>the birth of a new militant International Trade Unionism combined on
>the Internet is on the order of the day. More radical Unions worldwide
>will network together and discover cothinking organisations amongst
>International Unions with whom they can communicate and act, often far
>more effectively than fellow Unions inside the confines of the nation
>state. The relationship between the advanced Informationised nations
>and those with few telephone lines is also raised by Eric Lee, he
>raises the demand that the Unions in the advanced countries should
>campaign for Internet provision in Africa, Asia, Latin America, the
>former USSR and Eastern Europe. The Unions in the ex-colonial world
>require an adequate telecommunications infrastructure and training in
>both Internet and computing. Of course this demand is applicable in
>advanced industrial countries too, e-mail for all and Internet for
>every shop steward should now be part of the programme of every
>workers organisation. Any book about the Internet is out of date
>almost as soon as it is written, thus the constant updating of this
>book on the Web provides an example of another wonder of the net. It
>is a little disappointing that the full text of the book is not
>available on the net, as its depth and importance are not fully
>revealed in the excerpts on the net. The web is obviously a means by
>which Left wing news and literature can flourish, Mao's famous phrase
>"let a hundred flowers bloom, let a hundred schools of thought
>contend" (which was never his real intention) is all of a sudden as
>nothing, for now we could say a "hundred million" and soon a
>"billion". My only criticism of the book, is that the vision is if
>anything understated, we need sweeping, bold projections about the
>future. This may be due to the nature of the beast under dissection.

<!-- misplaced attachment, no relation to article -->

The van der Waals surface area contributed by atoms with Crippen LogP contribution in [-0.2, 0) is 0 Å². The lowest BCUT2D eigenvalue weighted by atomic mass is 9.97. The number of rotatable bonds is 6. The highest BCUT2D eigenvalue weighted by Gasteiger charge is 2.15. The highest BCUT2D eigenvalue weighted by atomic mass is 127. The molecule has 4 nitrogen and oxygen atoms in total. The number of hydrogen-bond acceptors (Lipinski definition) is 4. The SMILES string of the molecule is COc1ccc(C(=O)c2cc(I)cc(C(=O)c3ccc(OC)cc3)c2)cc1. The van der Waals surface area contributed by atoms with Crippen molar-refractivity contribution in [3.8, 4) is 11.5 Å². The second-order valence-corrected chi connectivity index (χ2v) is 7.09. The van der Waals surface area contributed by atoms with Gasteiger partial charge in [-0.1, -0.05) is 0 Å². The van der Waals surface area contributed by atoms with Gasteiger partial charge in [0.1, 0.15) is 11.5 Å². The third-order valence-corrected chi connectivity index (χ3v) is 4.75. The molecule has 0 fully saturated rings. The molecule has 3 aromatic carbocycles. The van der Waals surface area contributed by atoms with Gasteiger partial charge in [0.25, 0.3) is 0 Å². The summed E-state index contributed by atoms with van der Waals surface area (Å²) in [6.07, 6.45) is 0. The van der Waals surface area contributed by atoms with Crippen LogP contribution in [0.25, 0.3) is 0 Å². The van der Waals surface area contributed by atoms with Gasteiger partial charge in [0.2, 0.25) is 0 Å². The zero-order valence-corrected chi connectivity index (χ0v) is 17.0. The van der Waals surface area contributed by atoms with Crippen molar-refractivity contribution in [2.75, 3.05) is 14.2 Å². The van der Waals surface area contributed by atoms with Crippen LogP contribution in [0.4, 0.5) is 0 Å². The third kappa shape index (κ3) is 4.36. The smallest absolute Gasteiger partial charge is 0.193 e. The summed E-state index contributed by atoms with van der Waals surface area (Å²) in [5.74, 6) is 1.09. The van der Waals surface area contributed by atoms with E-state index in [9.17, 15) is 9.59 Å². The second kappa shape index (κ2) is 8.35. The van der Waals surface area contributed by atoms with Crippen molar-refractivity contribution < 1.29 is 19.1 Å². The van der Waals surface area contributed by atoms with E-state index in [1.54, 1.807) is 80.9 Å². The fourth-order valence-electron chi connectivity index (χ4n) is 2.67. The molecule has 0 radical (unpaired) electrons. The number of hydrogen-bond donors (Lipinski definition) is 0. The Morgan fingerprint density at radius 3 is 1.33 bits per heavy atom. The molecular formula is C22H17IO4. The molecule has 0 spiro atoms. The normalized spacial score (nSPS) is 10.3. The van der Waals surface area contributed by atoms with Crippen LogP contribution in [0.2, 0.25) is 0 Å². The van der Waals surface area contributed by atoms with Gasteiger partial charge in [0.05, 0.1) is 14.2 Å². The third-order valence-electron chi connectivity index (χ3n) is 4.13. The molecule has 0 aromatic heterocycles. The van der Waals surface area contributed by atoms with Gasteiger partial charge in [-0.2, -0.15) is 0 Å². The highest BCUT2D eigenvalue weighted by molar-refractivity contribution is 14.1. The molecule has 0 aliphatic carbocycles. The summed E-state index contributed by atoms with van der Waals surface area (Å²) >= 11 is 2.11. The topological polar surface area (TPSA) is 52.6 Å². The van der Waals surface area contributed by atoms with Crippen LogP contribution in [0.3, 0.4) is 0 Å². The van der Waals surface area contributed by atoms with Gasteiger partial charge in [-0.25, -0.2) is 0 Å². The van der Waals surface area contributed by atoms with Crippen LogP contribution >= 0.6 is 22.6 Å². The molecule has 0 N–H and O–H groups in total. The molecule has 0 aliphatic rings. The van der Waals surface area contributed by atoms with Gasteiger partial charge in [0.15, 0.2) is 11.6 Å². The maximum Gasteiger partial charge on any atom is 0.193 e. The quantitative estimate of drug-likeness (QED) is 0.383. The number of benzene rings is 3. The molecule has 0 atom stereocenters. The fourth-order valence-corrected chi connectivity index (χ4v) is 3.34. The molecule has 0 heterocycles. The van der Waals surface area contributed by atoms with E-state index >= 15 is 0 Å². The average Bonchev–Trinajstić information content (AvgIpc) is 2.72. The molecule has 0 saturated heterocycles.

>Internet cannot be segregated from society, the impact upon education
>has barely been felt...yet. The entire educational structure of today
>will face transformation, as should the demands of the workers in
>relation to work organisation, planning, accounting and administration
>in general. Internet is a tool which can lead to the abolition of the
>distinction between mental and physical Labour, or as now as a tool
>for increasing that same distinction. Who uses it and for what
>purposes? That is the question every trade unionist and socialist must
>ask. The political impact of the increasing level of
>intercommunication will first be felt in certain nodal points, where
>high density Internet usage coincides with radical protest movements,
>for example in Universities, in certain Strikes and in
>anti-Imperialist struggles. The Internet allows the Left to affect
>public opinion in a way unknown in the past, imagine a million youths
>across Europe networked together, organising protests of thousands in
>every major city, able to bring their presence to bear on history as a
>one body. The means for doing this exist already! Multinational
>Capital and the State have moved with extraordinary speed to adopt
>computers and communications as at the centre of their global
>ambitions. Internet is considered as important for US Capitalism as
>were the Space and Nuclear Programmes. When Internet is embraced by
>the Left and the Trade Unions, the balance of forces between Labour
>and Capital can shift radically back towards organised Labour.
>Organised Labour can realise its potential, for both in numerical
>terms and specific weight it has more latent power than ever before.
>Eric Lee's Web site address is provided below
>Kibbutz Ein Dor, D.N. Yezreel 19335, Israel
>URL: http://www.geocities.com/CapitolHill/2808/
+++ pj lilley + pj@tao.ca + vox/613.728.9292 + fax/613.728.8758 +++ ----- www.tao.ca ----- democracy's pretty nice, when do we get some??